If there is anything this nasty, fear-driven, dispiriting political season has demonstrated, it’s that no politician–Democrat, Republican, or otherwise–has any compelling solutions to what ails us. Even as partisan a figure as Jeb Bush is suggesting voters are feeling “disgust with the political class.”
We live in a world that has grown increasingly complex and contradictory, angry and fearful, polarized but utterly interdependent.
How, then, to feel more control over our destiny amid so many daunting challenges and so few clear answers?
Here are four very personal behaviors to consider, offered in a spirit of hopefulness and humility:
1. Practice Realistic Optimism.
There is a powerful principle in psychology called “bad is stronger than good.” We’re quicker to notice threats to our well-being than we are to focus on what’s working well.
Often, it’s an instinct that serves us poorly. There is a difference between the facts in any given situation, and the story we tell about them. It’s easy to latch onto a negative story in difficult times like these.
The alternative is “realistic optimism.” That doesn’t mean putting a happy face on every situation, which is just blind optimism. Rather it means intentionally telling the most hopeful and empowering story in any given situation, without subverting the facts.
Just think about your current life for a moment. What are you most worried about? Write down a few examples. Next, ask yourself what’s the most realistically optimistic story you can tell about the one of those situations–the best possible outcome given the same set of facts?
Plainly we have a choice about where to put our attention. Exercising that choice effects how we feel. Because emotions are contagious, how we feel profoundly influences how we make others feel, and how effective we are at whatever we do.
2. Build More Bridges
In an era marked by fractiousness and extremes, what connects us rather than divides us? Where can we find common ground? Certainly, there are universal desires we all share: a safe and secure world, people we can love and who love us, a hopeful future for our children.
But so long as our value depends on devaluing what others believe, or judging the way others live, we’re in a zero sum game that insures defensiveness, conflict and pain.
I have a good friend with a worldview that couldn’t be more different than mine. Still, there is much about him I appreciate: his generosity, integrity, commitment to his family and friends, and incredible intellectual curiosity.
When we have lunch, we don’t dwell on our differences. We focus on our shared interests. He enriches my life, and I believe I enrich his. We enjoy hanging out together. Nothing so lifts us up as feeling valued by another human being.
I wish I had more friends like him.
3. Add Value Every Day
After three years of a recession that shows all too few signs of abating, it’s no surprise that people are feeling the full range of negative emotions from terror to rage. But to what end?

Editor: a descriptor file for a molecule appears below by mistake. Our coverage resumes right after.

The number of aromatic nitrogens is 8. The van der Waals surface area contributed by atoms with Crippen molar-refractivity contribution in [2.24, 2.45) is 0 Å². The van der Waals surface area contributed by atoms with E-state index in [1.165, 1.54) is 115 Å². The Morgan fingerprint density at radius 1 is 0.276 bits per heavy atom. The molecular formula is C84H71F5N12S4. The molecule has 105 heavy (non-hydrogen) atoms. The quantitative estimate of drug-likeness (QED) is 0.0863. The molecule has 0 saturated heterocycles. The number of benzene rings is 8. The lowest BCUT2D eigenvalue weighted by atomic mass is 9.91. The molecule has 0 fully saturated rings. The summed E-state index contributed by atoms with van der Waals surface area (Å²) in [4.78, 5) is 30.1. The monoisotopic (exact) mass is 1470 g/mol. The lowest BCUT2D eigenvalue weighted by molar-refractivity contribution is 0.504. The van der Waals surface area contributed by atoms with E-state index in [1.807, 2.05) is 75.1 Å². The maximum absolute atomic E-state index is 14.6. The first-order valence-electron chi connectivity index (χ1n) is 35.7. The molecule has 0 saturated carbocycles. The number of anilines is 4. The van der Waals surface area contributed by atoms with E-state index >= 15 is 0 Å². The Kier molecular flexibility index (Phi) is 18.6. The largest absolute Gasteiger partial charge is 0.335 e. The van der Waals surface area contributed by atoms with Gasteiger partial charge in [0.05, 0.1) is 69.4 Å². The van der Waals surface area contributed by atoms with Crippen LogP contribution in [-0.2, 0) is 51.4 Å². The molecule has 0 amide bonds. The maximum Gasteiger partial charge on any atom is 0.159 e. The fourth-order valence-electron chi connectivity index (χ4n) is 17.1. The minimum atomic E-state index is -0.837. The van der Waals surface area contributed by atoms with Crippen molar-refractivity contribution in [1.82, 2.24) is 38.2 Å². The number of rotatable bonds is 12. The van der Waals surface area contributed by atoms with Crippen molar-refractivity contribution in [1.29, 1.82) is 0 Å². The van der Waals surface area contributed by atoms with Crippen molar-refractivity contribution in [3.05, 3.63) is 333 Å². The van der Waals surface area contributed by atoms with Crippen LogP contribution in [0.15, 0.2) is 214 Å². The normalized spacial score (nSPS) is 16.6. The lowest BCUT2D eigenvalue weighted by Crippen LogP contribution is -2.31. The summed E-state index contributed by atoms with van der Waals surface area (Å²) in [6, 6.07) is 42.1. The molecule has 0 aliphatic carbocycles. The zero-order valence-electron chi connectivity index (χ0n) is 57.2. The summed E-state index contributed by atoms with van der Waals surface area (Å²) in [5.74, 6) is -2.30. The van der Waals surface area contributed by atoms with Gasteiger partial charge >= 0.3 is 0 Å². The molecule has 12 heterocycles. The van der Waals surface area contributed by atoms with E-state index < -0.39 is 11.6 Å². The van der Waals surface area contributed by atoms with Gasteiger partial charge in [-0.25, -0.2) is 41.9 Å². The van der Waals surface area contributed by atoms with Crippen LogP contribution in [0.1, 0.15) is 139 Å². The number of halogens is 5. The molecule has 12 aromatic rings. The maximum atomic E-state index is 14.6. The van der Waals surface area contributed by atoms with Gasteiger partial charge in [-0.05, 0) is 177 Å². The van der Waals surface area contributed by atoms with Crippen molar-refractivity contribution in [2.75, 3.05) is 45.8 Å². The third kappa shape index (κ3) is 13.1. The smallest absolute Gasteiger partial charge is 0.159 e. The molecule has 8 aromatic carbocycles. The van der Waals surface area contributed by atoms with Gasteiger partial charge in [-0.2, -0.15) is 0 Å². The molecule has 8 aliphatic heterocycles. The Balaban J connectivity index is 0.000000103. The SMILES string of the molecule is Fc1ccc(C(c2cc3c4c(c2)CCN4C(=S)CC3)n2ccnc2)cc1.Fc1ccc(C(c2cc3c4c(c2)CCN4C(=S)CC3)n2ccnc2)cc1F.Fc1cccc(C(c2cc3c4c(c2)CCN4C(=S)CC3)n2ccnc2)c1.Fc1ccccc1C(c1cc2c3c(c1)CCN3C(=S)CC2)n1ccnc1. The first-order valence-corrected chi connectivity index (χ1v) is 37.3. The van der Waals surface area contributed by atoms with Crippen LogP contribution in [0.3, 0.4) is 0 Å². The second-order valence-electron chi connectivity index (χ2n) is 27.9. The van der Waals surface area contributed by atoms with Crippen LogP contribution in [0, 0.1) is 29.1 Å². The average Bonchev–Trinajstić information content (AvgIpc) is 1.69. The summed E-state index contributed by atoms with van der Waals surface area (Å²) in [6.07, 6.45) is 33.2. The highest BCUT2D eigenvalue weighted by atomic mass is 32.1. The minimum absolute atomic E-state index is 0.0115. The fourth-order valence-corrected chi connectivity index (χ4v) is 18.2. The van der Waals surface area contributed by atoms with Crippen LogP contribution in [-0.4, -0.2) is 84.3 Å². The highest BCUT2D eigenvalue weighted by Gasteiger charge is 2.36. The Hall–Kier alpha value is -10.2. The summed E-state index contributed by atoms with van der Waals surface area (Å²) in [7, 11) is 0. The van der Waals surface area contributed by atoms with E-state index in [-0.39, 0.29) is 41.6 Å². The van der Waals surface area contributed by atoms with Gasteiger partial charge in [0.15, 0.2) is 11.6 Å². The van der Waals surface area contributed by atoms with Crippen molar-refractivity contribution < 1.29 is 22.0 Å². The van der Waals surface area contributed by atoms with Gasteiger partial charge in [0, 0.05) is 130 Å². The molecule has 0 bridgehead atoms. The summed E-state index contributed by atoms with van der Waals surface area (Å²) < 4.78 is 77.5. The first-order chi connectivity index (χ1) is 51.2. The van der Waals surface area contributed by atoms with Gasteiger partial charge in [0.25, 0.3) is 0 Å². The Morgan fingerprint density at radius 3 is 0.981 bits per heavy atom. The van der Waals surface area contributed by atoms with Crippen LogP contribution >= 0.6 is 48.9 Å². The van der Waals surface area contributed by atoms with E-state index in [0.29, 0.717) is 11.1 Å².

We derive little value and create even less by complaining and whining, bickering and blaming.
It’s an illusion that expressing anger is cathartic. Expressing emotions strengthens them, for better and for worse. Anger simply begets more anger. The more blame we dole out, the better we get at blaming, and the more helpless we feel.
Taking responsibility is the alternative. That means investing energy in what you can influence, and not dissipating it on what you can’t.
How, in short, can we find ways to add value to one other and to the commons, every day? The first key is shifting attention from our own immediate desires and anxieties so we’re free to focus on the needs of others. Doing so calls on a capacity many of us haven’t sufficiently cultivated: deliberately delaying gratification.
You can feel good, effortlessly, by drinking a couple of beers, but it won’t last. Adding value takes effort, and sometimes means sacrifice, but it makes us feel good about ourselves in more enduring ways.
I’m not suggesting a life devoted exclusively to selfless service, because that’s not realistic. But how much of your energy do you expend right now in anxiety, complaint, envy and advancing your own cause?
What’s one very specific behavior could you ritualize in your life to make the world you live in a little better each day?
Paradoxically, the more we give away, the more we get back.
4. Give Yourself a Break
The greater the performance demand, the greater the need for recovery. As the world speeds up, we need to keep a balance between doing and not doing. By building in a true renewal break at least every 90 minutes, you’ll feel better, think more clearly, be less reactive and ultimately you’ll get better, more considered results.
And finally, at the end of every day, take a few minutes to reflect on what’s right in your life.
Reprinted from TonySchwartz.com
Tony Schwartz is President and CEO of The Energy Project, a company that helps individuals and organizations fuel energy, engagement, focus, and productivity by harnessing the science of high performance. Tony’s most recent book, The Way We’re Working Isn’t Working: The Four Forgotten Needs that Energize Great Performance, was published in May 2010 and became an immediate The New York Times and Wall Street Journal bestseller. Follow him on Twitter @TonySchwartz.